Edouard Carmignac has used his quarterly client conference today in Paris to praise Europe's head central banker Mario Draghi for "ending systemic risk in Europe", but added to his standing criticism of France's president Francois Hollande, and predicted his ruling party will be replaced by Spring next year.
Edouard Carmignac has used his quarterly client conference today in Paris to praise Europe’s head central banker Mario Draghi for “ending systemic risk in Europe”, but added to his standing criticism of France’s president Francois Hollande, and predicted his ruling party will be replaced by Spring next year.
The chairman and co-founder of the €50bn French asset manager said Hollande’s party would be replaced by a government “with substantially different policies”.
Carmignac has made no secret of his dislike for Hollande in the past, writing openly to him in July that the policies he announced early in his office “portend a number of ominous consequences”.
Hollande is widely viewed among the business community as populist in pursuing strategies such as taxing the rich more heavily, and standing behind unsustainable social security programs.
Today Carmignac (pictured) acknowledged there was a danger, in criticising Hollande openly, that “you are seen as defending your own interests”.
But, he then predicted France’s economy, as guided by the left-wing politician, would “plummet to such an extent and unemployment will soar, that politicians will become pressured by next Spring. I bet we will have a new government with substantially different policies and a real difference in their economic focus than previously.
“I am amazed they cannot put forward the tiniest of reforms without having the Constitutoinal Court rule against them.”
Carmignac predicted French business activity will “plummet in the next weeks and months”.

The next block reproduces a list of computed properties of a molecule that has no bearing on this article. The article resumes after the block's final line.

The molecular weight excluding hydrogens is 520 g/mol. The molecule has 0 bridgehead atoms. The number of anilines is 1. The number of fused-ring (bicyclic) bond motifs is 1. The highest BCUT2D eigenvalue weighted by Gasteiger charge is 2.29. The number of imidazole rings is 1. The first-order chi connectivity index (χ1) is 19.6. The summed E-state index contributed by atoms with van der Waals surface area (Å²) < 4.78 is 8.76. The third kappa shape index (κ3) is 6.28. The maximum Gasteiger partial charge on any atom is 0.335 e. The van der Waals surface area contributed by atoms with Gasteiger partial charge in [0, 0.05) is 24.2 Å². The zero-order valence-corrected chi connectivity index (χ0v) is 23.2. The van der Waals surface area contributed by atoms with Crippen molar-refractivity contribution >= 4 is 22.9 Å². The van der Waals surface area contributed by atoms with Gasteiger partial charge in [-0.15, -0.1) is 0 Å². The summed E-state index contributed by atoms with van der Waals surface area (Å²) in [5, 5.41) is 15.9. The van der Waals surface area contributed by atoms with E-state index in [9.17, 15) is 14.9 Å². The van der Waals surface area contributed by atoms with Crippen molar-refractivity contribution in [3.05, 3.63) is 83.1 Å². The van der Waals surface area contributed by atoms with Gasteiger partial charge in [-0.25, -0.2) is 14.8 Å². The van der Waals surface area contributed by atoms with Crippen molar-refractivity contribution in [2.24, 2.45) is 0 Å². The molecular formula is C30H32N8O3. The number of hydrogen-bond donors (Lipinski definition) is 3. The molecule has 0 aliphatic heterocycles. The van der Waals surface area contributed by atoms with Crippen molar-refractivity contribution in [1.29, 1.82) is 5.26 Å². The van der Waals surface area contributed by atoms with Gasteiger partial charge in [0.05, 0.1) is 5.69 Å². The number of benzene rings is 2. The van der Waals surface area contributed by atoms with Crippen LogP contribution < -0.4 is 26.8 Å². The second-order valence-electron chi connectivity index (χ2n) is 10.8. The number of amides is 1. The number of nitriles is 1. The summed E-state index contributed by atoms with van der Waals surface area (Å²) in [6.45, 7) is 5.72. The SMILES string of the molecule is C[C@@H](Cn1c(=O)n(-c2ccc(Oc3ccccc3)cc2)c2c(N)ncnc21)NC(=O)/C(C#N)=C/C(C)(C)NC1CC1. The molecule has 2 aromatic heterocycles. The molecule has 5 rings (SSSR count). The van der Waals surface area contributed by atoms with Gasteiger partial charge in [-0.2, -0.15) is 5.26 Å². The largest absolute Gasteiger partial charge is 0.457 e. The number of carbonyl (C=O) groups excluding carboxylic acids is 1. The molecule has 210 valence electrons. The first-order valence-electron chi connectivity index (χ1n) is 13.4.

He is not the only voice at his firm portending bad news for the domestic economy.
Frederic Leroux, director of risk management, said he had been amazed France had held onto its AAA credit rating. He said as yields on Spanish and Italian debt normalise, they will present “fierce competition” for French bonds.
“France has purchasing managers indices at 20, and we see France has the lowest leading indicators worldwide, and that tells us there is a recession afoot. In France no real structural reform has been implemented and there has been an increase in unit labour costs. Structural reform is supposed to make a country become competitive again and export, but in France no efforts have been made so far.”
In contrast to France, Carmignac said, eurozone neghbours Spain and Ireland had taken necessary steps to tackle their debt problems. Ultimately, the ECB may not even have to step in to buy Spanish sovereigns, Carmignac added, though Leroux said Madrid would probably have to ask for central financial support.
At the same time as criticising France’s president, Carmignac praised the European Central Bank’s, Mario Draghi. This stands in contrast to the firm’s earlier criticism of Draghi’s predecessor Jean-Claude Trichet, for raising interest rates and not providing enough support to the euro at a critical juncture.
As Trichet prepared to vacate his post, Carmignac wrote in an open letter: “Farewell, you certainly won’t be missed! You have endangered the euro with ill-considered rate hikes and clearly inadequate support for the debt of weakened European countries.”